Disclaimer: Characters created by SE Hinton. I just love them and occasionally borrow them.
Death follows them like a stray cat. Mom said don't feed it, you'll only make it come back again and again. You feed it once and it'll follow you forever.
Mothers know everything.
The letter came last Tuesday and since then Darry has slept about thirteen hours all together and Ponyboy has only been awake maybe six hours each day, and never all at once. The food in the refridgerator is going bad because neither of them have eaten much. Nobody feels like making chocolate cake, and the jar of grape jelly has been pushed to the back of the top shelf, hidden behind the milk cartons.
Today Ponyboy got a telephone call. He said, "Hello? This is he. When? Thank you." Then he hung up the phone carefully. When Darry asked who it was, Pony turned to look at him slowly, so slowly, and his eyes were so wide like all the things inside him were swelling up and hurting him beyond the point of screaming. And then he trembled, and then he fell against the wall and broke into pieces.
Now he's lying in bed staring at the wall, and his arm is stretched across where Soda used to sleep, and Darry is standing in the doorway watching him with his heart feeling like it's going to collapse in on itself.
It happens, and it happens, and it happens. Always in pairs.
Darry has a secret in the bottom drawer of his clothes-dresser. Underneath the old shirts he almost never wears are papers and papers, newspaper clippings and photographs and letters. Old receipts, just because they have Dad's signature on them. The article about Pony and Johnny and what heros they are. Soda's letters and the last one, the one about him that he didn't write, and now an obituary with a black-and-white picture of a pretty girl's face.
He thinks maybe keeping all of this just encourages it to keep happening. He thinks about who might be next. He never ever used to do this, but now every morning when he leaves for work, he tells Ponyboy he loves him because there's no telling if either of them will be there that night. That's the way the world is. That's life. That's death.
The funeral is on Saturday and it's so sunny and hot and bright that he could just kick out a window. They put on their best clothes but Ponyboy looks like he's cut out of paper, like the slightest wind will take him away and you'll never see him again. They sit in the back because people are looking at them funny, Who are these greasers and why are they here, so they try to be invisible. Darry's truck is at the back of the procession. Maybe it worked and they really are invisible because nobody looks at them when they get out and climb up the hill.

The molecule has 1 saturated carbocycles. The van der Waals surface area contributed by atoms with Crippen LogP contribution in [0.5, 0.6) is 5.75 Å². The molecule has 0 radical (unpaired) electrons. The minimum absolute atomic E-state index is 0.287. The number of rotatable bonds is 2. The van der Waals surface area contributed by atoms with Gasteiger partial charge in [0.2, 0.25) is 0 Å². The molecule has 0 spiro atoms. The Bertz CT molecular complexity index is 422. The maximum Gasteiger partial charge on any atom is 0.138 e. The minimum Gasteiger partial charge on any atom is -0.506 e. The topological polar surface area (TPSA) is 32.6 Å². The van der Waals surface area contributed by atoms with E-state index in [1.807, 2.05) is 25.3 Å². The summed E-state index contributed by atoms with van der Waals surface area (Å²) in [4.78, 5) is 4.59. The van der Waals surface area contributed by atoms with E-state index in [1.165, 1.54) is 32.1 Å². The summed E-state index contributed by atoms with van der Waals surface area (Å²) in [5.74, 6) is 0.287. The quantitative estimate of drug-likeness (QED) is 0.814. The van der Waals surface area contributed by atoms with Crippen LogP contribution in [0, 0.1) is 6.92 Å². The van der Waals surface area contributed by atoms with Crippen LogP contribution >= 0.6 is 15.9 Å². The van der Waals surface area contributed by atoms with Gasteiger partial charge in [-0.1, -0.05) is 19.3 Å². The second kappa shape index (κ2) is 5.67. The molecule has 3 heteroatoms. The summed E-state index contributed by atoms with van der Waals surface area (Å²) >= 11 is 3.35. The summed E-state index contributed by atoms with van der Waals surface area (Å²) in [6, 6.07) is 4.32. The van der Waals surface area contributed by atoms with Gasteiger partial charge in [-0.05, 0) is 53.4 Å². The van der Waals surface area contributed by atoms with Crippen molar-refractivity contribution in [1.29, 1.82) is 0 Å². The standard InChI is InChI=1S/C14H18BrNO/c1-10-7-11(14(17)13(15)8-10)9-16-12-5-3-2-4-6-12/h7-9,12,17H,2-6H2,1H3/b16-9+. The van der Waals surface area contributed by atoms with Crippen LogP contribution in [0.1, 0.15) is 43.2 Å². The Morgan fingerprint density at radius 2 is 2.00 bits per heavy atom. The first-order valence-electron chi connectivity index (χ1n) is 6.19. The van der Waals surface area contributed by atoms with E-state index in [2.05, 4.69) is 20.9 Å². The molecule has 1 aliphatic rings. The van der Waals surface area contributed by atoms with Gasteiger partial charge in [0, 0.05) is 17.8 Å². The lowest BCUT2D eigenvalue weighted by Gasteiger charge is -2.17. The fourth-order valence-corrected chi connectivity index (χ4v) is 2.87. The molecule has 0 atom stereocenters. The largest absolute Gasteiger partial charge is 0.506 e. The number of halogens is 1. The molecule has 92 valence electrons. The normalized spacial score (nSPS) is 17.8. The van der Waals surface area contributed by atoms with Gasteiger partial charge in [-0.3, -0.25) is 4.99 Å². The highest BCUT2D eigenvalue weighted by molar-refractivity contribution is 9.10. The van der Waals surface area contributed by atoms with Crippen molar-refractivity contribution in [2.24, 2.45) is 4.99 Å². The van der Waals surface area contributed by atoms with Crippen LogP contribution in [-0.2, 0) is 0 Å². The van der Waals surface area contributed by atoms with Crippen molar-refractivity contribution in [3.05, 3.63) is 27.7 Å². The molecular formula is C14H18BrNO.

Two-Bit is there in what look like new blue jeans and a sweater. He's flushed from the heat but it must be the best shirt he owns. He wore it to Soda's, too. Darry wants to maybe ask him why he's there, but he guesses it doesn't matter, and anyway Two-Bit was there when they met her so he's as entitled as anybody.
The graveside service is short. They leave soon, and Ponyboy throws up as soon as they get in the truck.
Two-Bit follows them home and comes in and strips off his sweater. "She was pretty damn sweet," is all he says, then collapses on the couch and closes his eyes. Darry makes iced tea. His hands move mechanically and his mind is free to wander off somewhere else, and when it goes to drives in the country and trains and cigarettes and blond hair, he doesn't try to pull it back like he usually does.
It happens, and it happens, and it happens. Always in pairs. Mom and Dad. Johnny and Dally. And now...
He says Ponyboy you've got to eat something. Pony pulls the sheets up over his shoulders and stares at the wall.
There are people who seem like nothing can touch them, like they're so full of sunlight they can melt away any clouds and walk right through the pitch dark times because they know they'll be in the light soon again. They feel pain and anguish and anger and despair as surely as anyone else does, but it doesn't stick to them like it does to some people. And they can peel it off the people it does stick to.
Soda was the sunniest kid he's ever known.
The bad stuff sticks to Darry like he's flypaper.
Saturday night is hot and muggy and buggy. All the windows are open and the curtains are limp like the lettuce in the refridgerator. Two-Bit is passed out on the couch with his socks and shoes kicked off onto the carpet. The air tastes like metal and sweat and even though he takes the coldest shower he's ever taken, Darry still feels like there's film all over his skin.
He stands in the doorway and watches Pony staring at the wall and he says, "Hey, Pony." Ponyboy turns over and looks at him and his eyes are so empty it yanks Darry's heart up into his throat just like that. He wants to say something, has to, but there's nothing to say. So he says, "School starts on Monday, doesn't it?"
"Why did it have to be Cherry?" When Ponyboy starts out his voice is as dead as his eyes, but when he says her name his throat fills with tears and his voice breaks and his face scrunches up and he turns and sinks down into the pillow, his back and shoulders shuddering and his hands gripping the pillowcase like it's the last thing keeping him alive. And Darry doesn't know what to do, what to say, so he freezes into solid ice in the heavy August heat while his little brother has a total break down into the flat old pillow Soda used to sleep on.
The cat blinks slowly, and its eyes are green.
What the hell kind of life is this.